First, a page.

Interestingly, though this was a centralized file, not all participants were required to use the same content guidelines (e.g, AACR2), and they chose to perceive the variations as a way to enrich their cross-reference structure. They developed a DTD to enable this, which included different reference structures and accommodated different preferences and practices across NLM projects.

As a NACO participant, NLM still needed to pay attention to AACR2 and MARC21 when redistributing information. They used a combination of $8, a $0[initials], a $9 N value and some local heading tags to manage these variant needs and to suppress NACO distribution for information that was not NACO compliant. She showed some examples of this approach that had the interesting effect of reinforcing the reality that MARC21 is still both standard and flexible.

The NLM DTD did not use MADS because they needed to match the attributes of their bibliographic DTD and did not require direct correlation with every MARC field. They would like to go to XML schemas but are not ready to do so because of their legacy of DTD use.

Diane gave extensive explanations (rather too extensive for my tastes, but I can’t speak for the rest of the audience!) of the other characteristics of their work, which seems primarily oriented towards controlling output for various purposes. [Note for subsequent programs: XML on the screen is virtually useless—please provide handouts if you need to discuss details!]

Diane cites the primary advantages of their shared authority system as improved quality control and the ability to expose multiple, customizable outputs. She also asserted that their approach to multiple languages as better than the multiple, linked authorities approach used by MARC21 (as an example the way the Canadians use French and English separate records).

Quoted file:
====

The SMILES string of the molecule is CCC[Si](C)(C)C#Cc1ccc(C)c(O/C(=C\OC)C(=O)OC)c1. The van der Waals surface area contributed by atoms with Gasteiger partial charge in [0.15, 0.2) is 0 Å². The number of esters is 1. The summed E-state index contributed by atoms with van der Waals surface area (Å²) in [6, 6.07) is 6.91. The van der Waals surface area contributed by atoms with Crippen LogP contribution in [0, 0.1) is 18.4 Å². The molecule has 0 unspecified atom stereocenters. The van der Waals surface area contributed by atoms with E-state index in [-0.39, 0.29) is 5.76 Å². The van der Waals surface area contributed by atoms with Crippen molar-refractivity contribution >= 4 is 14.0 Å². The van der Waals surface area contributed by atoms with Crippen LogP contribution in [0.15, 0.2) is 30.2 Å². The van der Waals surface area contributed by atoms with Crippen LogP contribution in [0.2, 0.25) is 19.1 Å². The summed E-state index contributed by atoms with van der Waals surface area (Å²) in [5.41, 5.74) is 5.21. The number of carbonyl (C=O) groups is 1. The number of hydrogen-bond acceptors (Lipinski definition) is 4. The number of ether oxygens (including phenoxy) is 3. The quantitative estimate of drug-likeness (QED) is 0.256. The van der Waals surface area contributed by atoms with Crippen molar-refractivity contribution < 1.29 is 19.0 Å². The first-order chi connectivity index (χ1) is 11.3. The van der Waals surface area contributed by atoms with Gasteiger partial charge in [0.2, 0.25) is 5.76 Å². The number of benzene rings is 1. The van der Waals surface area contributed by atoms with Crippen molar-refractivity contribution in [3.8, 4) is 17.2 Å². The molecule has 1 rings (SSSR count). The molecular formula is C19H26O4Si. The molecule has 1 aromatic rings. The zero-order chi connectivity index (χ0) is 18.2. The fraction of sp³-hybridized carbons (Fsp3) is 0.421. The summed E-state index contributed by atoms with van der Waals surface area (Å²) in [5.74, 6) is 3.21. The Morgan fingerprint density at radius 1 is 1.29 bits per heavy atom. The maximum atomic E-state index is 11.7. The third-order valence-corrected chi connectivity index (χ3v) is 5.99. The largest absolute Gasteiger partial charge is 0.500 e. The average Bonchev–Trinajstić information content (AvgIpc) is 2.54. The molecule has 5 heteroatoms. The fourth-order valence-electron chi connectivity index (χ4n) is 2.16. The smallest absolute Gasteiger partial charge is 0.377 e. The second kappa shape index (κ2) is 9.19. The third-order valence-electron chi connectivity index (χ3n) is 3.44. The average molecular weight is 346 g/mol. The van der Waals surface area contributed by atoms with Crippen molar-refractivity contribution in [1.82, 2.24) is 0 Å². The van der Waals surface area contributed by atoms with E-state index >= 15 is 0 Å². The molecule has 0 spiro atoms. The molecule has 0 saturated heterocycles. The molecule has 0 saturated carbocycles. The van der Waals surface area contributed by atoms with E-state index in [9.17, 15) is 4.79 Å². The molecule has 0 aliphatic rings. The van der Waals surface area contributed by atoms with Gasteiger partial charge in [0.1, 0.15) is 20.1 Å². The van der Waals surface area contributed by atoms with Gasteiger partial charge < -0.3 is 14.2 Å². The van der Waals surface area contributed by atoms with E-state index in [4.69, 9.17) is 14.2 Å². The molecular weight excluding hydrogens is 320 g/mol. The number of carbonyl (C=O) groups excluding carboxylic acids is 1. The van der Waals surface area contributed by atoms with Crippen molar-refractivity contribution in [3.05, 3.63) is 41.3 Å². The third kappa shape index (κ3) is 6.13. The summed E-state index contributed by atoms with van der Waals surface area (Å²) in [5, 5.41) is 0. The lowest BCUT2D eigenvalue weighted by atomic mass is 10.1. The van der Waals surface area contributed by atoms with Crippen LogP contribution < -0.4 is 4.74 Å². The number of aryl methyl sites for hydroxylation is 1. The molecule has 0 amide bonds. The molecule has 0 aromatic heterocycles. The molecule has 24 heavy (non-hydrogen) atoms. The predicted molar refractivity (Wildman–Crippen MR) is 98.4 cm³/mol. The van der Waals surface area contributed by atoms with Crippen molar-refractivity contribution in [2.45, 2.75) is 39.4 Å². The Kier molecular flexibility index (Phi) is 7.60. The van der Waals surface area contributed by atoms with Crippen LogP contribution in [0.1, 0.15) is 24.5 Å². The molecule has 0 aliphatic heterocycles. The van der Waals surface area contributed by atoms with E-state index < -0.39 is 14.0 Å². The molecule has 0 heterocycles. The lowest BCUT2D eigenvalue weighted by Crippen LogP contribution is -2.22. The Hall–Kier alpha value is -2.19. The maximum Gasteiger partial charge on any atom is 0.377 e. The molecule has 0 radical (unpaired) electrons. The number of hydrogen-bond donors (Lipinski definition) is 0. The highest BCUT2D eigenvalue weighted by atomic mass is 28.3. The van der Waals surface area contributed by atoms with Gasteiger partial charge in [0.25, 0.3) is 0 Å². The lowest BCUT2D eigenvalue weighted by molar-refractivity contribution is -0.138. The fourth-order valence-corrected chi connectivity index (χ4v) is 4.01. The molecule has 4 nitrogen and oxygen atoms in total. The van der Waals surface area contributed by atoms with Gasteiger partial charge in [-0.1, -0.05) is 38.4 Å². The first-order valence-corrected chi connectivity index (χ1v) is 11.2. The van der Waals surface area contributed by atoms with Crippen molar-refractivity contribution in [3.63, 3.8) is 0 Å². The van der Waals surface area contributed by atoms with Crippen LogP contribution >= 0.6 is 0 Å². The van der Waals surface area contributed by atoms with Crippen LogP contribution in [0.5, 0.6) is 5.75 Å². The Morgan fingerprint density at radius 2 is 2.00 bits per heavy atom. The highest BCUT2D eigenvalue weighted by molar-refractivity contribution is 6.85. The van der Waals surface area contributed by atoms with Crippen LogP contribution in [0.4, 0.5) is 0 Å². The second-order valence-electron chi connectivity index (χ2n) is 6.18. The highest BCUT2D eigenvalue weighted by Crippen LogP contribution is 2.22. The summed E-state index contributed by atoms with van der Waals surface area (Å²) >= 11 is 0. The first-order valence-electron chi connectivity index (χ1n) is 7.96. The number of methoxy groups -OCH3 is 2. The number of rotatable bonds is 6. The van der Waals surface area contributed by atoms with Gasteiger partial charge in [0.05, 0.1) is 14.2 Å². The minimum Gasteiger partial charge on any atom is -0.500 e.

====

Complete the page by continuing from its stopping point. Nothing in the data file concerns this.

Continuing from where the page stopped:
Louisa Kwok, the third speaker, discussed the work at the Hong Kong University of Science & Technology Library to define an XML-based schema to mark up multi-lingual and multi-script attributes of name information. Their implementation was intended to deal with the problem of identifying Chinese authors using the romanized forms of names used in traditional authority records.

She differentiated between name access control and authority control—which she defined as the difference in designating an authorized form and providing extensive, enriched support for identification of name usage. She further explained a “person model” based on FRBR: Person→Name→Name form. Variations in name form can be due to language, script or Romanization scheme, but all are used to facilitate access to the person and his or her works. The XML format is based on MARCXML (not MADS). Sadly, too many of her examples were unviewable from the audience—again, handouts would have been extremely helpful. She also demonstrated (too much, in my opinion) the workflow and processes for enhancing regular authority records to create the Name Access Control records. The room cleared out a bit after her presentation, even before a stretch break was declared.